Silver For A Lifetime
The following paragraph by asset manager Egon von Greyerz applies not just to gold but also to silver. “The problem with paper money is that governments can create unlimited amounts. This is what they have done throughout history and especially in the last 100 years and which has led to the total destruction of most currencies. Most people don’t even understand their government makes their money worthless. Money printing gives them the illusion of being richer whilst all they have are pieces of paper with more zeros on them. But there is one currency that governments can’t print, which is gold. Gold has been real money for almost 5,000 years and it is the only currency that has survived throughout history. Gold can’t be printed and no government controls it. Therefore gold will, over time, always reveal governments’ fraudulent actions in creating money out of thin air. And this is what we are experiencing currently. Gold is not going up. Instead gold is doing what it has always done, namely maintaining its value and purchasing power.”
For centuries silver also performed as money. Those days are gone forever. Gold and silver have parted company. There’s enough gold in the world to serve as money but not enough silver.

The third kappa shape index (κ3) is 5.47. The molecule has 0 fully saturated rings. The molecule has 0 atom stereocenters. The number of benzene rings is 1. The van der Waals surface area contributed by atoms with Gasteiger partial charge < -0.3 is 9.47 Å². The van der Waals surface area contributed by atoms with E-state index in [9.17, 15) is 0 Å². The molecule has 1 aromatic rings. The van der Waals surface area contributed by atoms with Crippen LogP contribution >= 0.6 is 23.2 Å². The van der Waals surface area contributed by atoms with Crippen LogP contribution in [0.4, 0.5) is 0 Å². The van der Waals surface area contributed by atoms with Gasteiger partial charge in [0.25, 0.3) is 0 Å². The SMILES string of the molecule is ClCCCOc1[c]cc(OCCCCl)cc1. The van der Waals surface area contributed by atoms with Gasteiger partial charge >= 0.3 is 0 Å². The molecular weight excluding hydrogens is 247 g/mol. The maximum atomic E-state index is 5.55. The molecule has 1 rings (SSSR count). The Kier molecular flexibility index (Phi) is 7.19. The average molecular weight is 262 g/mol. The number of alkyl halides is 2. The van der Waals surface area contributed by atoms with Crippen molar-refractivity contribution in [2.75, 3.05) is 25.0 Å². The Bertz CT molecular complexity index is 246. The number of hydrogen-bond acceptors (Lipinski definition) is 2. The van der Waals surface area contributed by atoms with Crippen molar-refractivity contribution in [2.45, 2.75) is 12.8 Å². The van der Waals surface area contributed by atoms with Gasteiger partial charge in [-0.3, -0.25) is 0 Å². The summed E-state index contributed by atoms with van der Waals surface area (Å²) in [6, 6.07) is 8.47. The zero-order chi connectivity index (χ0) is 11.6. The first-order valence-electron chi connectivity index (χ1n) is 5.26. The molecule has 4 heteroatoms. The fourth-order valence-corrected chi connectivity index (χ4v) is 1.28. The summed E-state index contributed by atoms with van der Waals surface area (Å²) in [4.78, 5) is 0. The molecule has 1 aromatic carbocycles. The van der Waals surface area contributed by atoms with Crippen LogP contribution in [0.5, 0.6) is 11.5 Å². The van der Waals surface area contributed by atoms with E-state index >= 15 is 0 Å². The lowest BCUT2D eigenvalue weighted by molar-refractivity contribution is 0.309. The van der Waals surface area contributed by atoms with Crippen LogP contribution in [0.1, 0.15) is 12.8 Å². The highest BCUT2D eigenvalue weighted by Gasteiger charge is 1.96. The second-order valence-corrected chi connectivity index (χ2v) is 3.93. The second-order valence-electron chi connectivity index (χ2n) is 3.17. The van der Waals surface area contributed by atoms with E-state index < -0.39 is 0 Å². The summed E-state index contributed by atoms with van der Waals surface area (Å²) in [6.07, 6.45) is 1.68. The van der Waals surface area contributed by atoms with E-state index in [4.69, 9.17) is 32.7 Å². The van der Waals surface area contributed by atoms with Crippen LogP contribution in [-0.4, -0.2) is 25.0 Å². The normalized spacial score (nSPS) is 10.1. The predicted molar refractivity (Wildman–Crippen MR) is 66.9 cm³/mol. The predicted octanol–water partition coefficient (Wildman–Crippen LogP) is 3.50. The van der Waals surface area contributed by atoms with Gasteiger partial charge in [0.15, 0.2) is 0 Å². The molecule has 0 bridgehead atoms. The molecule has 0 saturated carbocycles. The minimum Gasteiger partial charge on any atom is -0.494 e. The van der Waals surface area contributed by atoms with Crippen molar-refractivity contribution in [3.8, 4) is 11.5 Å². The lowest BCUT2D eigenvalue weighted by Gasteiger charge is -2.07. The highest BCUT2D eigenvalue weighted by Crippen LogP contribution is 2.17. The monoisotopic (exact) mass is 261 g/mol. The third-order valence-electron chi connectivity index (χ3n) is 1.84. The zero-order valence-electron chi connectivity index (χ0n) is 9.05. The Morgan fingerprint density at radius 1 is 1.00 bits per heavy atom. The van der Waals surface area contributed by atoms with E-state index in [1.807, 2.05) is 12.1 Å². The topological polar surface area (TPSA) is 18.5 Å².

While plenty of gold exists in vaults around the world, most of the silver that was ever mined has been used up by industry and is gone for good. That’s one of the things that makes silver so interesting. Investors are buying it for the same reasons they buy gold but unlike gold, industrial users are buying huge quantities of silver to make their products. It’s indispensable to numerous companies worldwide.
Ted Butler put it this way. “Here we have a vital material known to all men for all time, literally disappearing before our eyes, both above and below ground. It is a material upon which modern life and rising standards of living are dependent. It is beyond indispensable, it is a miracle metal.”
Here’s my personal philosophy. As it stands now, I don’t intend to ever sell my silver. I’m going to keep it for the balance of my life. However, if the price went insane I could change my mind. If the gains are gradual I expect to keep it as if it were a savings account. The things I’ve made money on in my life are the things I bought and held.